Its concept is compelling and imaginative. On what soon becomes known as Black Thursday, four passenger planes crash within hours of each other, on four different continents. There are only four known survivors – on American soil, a little boy named Bobby, in Europe a young girl by the name of Jessica, and in Japan, an American named Pamela May Donald (who dies shortly after the crash) and a Japanese boy, Hiro. The fourth plane plummets to its doom in the township Khayelitsha, in Cape Town, and in the resulting chaos, no one immediately suspects any survivors.  Not only are investigators and the general public flabbergasted by the fact that three children survived the horrific crashes, but when it is revealed that Pamela left a chilling cell phone recording in her final minutes hinting at the Japanese boy as a sinister, supernatural entity, the press and conspiracy theorists have a field day.

What happens after is told in a book-within-a-book style through a compilation of interviews with the children’s (dubbed by the international media as The Three) guardians, friends of the families, those who suspect alien involvement and religious fanatics who believe The Three to be harbingers of the Apocalypse. The characters, even the ones who only make an appearance once, are convincing and excellently written. Their stories are delivered through transcripts of Skype sessions, text messages, voice recordings and emails, and the effect is unnervingly real. You can just sense the paranoia seeping into this cast of characters’ everyday lives, as they’re not only hounded by the press and investigators seeking answers but especially once they begin suspecting that the zealots and theorists might be onto something. And dispersed between hints at the paranormal, lie the much more menacing accounts of those in power seeking to exploit the global fear caused by the crashes. To say any more would be to spoil a fantastically entertaining plot.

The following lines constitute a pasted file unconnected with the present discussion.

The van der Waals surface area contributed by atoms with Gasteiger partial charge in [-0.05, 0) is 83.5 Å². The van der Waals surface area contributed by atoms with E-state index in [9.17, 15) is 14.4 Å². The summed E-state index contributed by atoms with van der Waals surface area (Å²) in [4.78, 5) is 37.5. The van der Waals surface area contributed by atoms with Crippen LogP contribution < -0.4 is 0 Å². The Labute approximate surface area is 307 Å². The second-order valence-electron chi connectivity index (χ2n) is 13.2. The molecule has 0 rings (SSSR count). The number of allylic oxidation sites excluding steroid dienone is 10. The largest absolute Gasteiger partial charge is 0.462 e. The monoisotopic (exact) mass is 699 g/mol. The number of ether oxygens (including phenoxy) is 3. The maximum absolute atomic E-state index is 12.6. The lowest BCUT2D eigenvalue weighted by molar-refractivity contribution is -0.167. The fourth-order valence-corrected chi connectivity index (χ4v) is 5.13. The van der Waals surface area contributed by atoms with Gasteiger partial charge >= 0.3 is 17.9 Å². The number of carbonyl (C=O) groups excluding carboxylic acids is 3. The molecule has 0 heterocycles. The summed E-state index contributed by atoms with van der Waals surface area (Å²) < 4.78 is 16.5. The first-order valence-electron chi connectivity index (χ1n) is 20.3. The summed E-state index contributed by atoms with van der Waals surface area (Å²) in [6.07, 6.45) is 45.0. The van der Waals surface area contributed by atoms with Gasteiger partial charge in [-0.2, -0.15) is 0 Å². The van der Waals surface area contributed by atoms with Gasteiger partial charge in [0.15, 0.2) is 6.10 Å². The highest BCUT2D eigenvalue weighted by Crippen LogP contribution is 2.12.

While there are not many jump-your-seat terrifying moments in this book, Lotz delivers some eerily ambiguous scenes with the subtlest of hands. If you’re looking for an addictive read, with a perfect blend of thrills and chills, this comes highly recommended.

Final Girls by Riley Sager

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“We were, for whatever reason, the lucky ones who survived when no one else had. Pretty girls covered in blood.”

Okay. I know that July is still a long way off, but I’ve been itching to write about this book ever since I finished reading a proof copy a few months ago. It is pure crime-junkie heroin, has been tipped as the ‘first great thriller of 2017’ by none other than the master himself, Stephen King, and it is absolutely worth all the hype already brewing online.